Divers unintentionally uncovered what was thought to be a big “lost town” in India, tipped it to rewrite the region’s historical history.
Marine archaeologists discovered the remains in the Gulf of Cambay, off India’s western coast.
Using sonar scanning equipment, which shoots a beam of sound waves down to the ocean, they uncovered gigantic geometrical shapes.
The huge area, which spanned five miles long and two miles broad, was supposed to precede the subcontinent’s earliest known remains by more than 5,000 years, but this has been disputed.
Their discovery was made by chance during Graham Hancock’s program ‘Underworld — Flooded Kingdoms of the Ice Age.’
“The end of the great Ice Age shaped the planet we live in today,” the phony archaeologist asserted.
“As the ice caps melted and sea levels climbed 400 feet, a massive amount of water rushed into the seas.”
“Floods engulfed the world’s best coastline regions, and all traces of the humans who lived there perished beneath the waves.
“Could hundreds of flood tales from all across the world have been inspired by this massive flooding?”
Mr Hancock went on to explain why he thought the find in India may be related to the Ice Age, despite the fact that his study has never been published in an academic publication.
“New evidence from the ocean’s depths in India is proving the story to be true,” he claimed.
“In late 2001, scientists doing pollution investigations in the Gulf of Cambay in northwest India discovered an amazing incidental finding.”
“They discovered remnants of an old metropolis covering a wide region of the seabed 25 miles from coast, at a depth of 120 feet.”
“The finding threatened to debunk all archaeologists thought they knew about civilisation’s beginnings.”
Mr Hancock went on to describe what he thought they had retrieved from the sea. “They discovered a metropolis the size of Manhattan with gigantic walls and plazas,” he added.
“And man-made artefacts from the drowned cities have returned carbon dates as ancient as 9,500 years — 5,000 years older than any other metropolis unearthed by archaeologists anywhere.”
“It suggests we’re dealing with a civilisation that vanished at the end of the Ice Age, possibly even one of the flood-era civilizations mentioned in flood myths.”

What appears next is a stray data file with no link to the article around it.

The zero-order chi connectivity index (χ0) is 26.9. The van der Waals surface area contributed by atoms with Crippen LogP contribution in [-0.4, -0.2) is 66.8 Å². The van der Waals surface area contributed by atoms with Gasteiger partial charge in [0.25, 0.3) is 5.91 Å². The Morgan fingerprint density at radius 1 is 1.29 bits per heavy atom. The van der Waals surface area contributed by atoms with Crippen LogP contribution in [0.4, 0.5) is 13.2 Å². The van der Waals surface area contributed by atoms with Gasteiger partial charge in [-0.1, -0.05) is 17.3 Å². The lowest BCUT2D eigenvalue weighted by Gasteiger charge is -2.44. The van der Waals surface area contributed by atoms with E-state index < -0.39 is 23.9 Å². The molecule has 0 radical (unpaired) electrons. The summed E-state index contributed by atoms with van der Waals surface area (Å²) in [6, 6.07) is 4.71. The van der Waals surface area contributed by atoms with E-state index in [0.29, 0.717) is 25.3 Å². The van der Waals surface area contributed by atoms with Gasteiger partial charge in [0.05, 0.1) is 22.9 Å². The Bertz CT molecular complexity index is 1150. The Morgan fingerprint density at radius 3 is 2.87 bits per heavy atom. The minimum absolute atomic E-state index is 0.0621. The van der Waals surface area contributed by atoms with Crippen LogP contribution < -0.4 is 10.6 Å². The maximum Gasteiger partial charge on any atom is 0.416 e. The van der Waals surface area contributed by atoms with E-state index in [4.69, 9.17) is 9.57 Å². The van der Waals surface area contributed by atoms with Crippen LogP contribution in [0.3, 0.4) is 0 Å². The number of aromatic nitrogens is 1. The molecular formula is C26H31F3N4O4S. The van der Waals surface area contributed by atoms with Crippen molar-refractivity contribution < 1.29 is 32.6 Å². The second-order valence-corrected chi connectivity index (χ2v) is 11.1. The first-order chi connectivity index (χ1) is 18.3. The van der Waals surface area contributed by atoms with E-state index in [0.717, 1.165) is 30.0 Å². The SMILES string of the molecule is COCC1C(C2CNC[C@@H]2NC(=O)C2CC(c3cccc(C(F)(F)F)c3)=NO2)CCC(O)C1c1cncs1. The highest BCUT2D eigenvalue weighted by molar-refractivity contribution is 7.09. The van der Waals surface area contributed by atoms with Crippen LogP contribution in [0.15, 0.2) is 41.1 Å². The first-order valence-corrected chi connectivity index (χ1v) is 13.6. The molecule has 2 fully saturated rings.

The carbon dating of site debris, which included building materials, ceramics, wall parts, beads, sculpture, and human bones, was controversial.
Dredging was used to retrieve items at the site rather than a supervised archaeological excavation, according to one main concern. As a result, some scholars believe that these artifacts cannot be clearly linked to a location, especially because the Gulf of Mexico is connected to several rivers.
Due to this, several prominent archaeologists rejected a piece of wood that was recovered and dated to 7500BC as having any significance in dating the site in particular.
Chairman of the Paleoclimate Group and founder of Carbon-14 testing facilities in India, Dr D.P. Agrawal, explained in an article in Frontline Magazine that the piece was dated twice, at separate laboratories.
The National Geophysical Research Institute (NGRI) returned a date of 7190 BC and the Birbal Sahni Institute of Paleobotany (BSIP) returned a date of 7545-7490BC. Dr Agrawal contested that the discovery of an ancient piece of wood implies the discovery of an ancient civilisation.
He argued that the wood piece is a common find, given that 20,000 years ago the Arabian Sea was 100 metres lower than its current level, and that the gradual sea-level rise submerged entire forests. Instead, most agree that the divers simply found a large cache of archaeological remains spread across the area.